Faroe Petroleum today confirmed it had kick-started its drilling campaign in the Norwegian Barents Sea.
A new report has nearly doubled Faroe Petroleum’s reserves overnight.
Faroe Petroleum said it has struck a deal with Transocean for the lease of the company’s semi-submersible Arctic drilling rig as well as revealing production has resumed from the Enoch field in the North Sea. The company said the deal will see the rig used on the Brasse exploration well in the Norwegian North Sea in which it has a 50% stake. The deal comes as production from the Enoch field recommences following an extended period of shut-in for repair and maintenance.
Faroe Petroleum has made an upward revision of its production guidance for the year rising from a 9,550 to 10,500 average barrels of oil per day. The company said its exploration and appraisal programme for the next year will continue with one frontier well in the Barents Sea and two other field exploration wells, one in the Norwegian North Sea and the other in the Norwegian Sea. Exploration costs are also expected to be “significantly lower” next year than in 2015.
Faroe Petroleum's Blink well failed make the strong returns, posting a "disappointing" end for the firm's exploration campaign.
Faroe Petroleum's announcement that it had discovered oil in the North Sea has been welcomed by Scottish MP - albeit that the discovery was made in the Norwegian sector.
Faroe Petroleum has failed to find oil within the exploration well on its Portrush play in the Norwegian North Sea.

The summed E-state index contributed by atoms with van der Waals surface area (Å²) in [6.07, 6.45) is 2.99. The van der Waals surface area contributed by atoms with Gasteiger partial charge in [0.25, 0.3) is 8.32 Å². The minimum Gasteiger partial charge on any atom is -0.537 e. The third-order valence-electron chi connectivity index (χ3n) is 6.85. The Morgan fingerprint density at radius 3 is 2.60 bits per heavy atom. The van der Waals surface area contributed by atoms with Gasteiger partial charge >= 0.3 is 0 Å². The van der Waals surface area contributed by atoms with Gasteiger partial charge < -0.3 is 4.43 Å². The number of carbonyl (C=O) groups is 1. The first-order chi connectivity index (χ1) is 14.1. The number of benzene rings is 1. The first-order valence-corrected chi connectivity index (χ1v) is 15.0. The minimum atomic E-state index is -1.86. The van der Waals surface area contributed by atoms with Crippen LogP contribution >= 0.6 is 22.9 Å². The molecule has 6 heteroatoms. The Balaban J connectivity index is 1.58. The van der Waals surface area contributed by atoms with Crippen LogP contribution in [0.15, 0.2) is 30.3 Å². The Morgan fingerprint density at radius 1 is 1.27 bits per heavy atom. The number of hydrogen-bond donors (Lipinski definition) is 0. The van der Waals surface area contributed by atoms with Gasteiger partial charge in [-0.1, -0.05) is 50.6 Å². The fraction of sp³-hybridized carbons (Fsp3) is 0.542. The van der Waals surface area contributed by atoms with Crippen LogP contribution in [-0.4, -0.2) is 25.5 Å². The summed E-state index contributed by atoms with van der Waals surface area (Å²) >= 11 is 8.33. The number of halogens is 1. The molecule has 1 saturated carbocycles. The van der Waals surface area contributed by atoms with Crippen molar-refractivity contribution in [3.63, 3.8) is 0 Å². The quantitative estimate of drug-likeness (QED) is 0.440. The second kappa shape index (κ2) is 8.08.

Faroe Petroleum will plug and abandon a well after it came up dry. The company said the Portrush exploration well encountered no hydrocarbons in well 6407/10-5. The well was drilled to a vertical depth of 2,850 metres below sea level and was terminated in the objective interval.
Faroe Petroleum has commenced drilling of an exploration well in the Norwegian Sea. The independent oil and gas explorer holds a 20% share in the Portrush well located in licence PL793. Faroe said the well, which is 10km from the Statoil-operated Njord field and 20km west of the Shell-operated Njord field, will target prospective resources along the Vingleia fault .
Faroe Petroleum has managed to reduce its operating costs to $22 per barrel. The independent oil and gas company confirmed the five-month run at $22pb in its latest production update. In turn, the firm’s cash and net cash increased from £14million in December to £107million and £84million in May this year.
Faroe Petroleum has increased its pretax exploration and appraisal capital expenditure for 2015 from around £100million from £85million in 2014. The company also said it has hedged about 58% of its 2015 post-tax production. The oil and gas producer has estimated a production forecast of between 8,000 and 10,000 barrels of oil equivalent per day (boepd). Graham Stewart, Chief Executive of Faroe Petroleum, said: “We are pleased with the progress of the Company in 2014 despite the low oil price environment.
Faroe Petroleum said it was “well placed” to consider attractive acquisitions this year as the falling oil and gas price sees rivals selling off assets. The company said its strong cash position and undrawn debt facilities mean it expected 2015 to be “another year of growth”. The firm, which has the largest stake in Norwegian oil fields for a UK-based company, said post-tax exploration and appraisal costs were expected to run to £25million while production capex was expected to be £16million this year.
Faroe Petroleum has been awarded five exploration licenses on the Norwegian Continental Shelf. Three of the licenses are in the Norwegian Sea and two are in the Norwegian North Sea.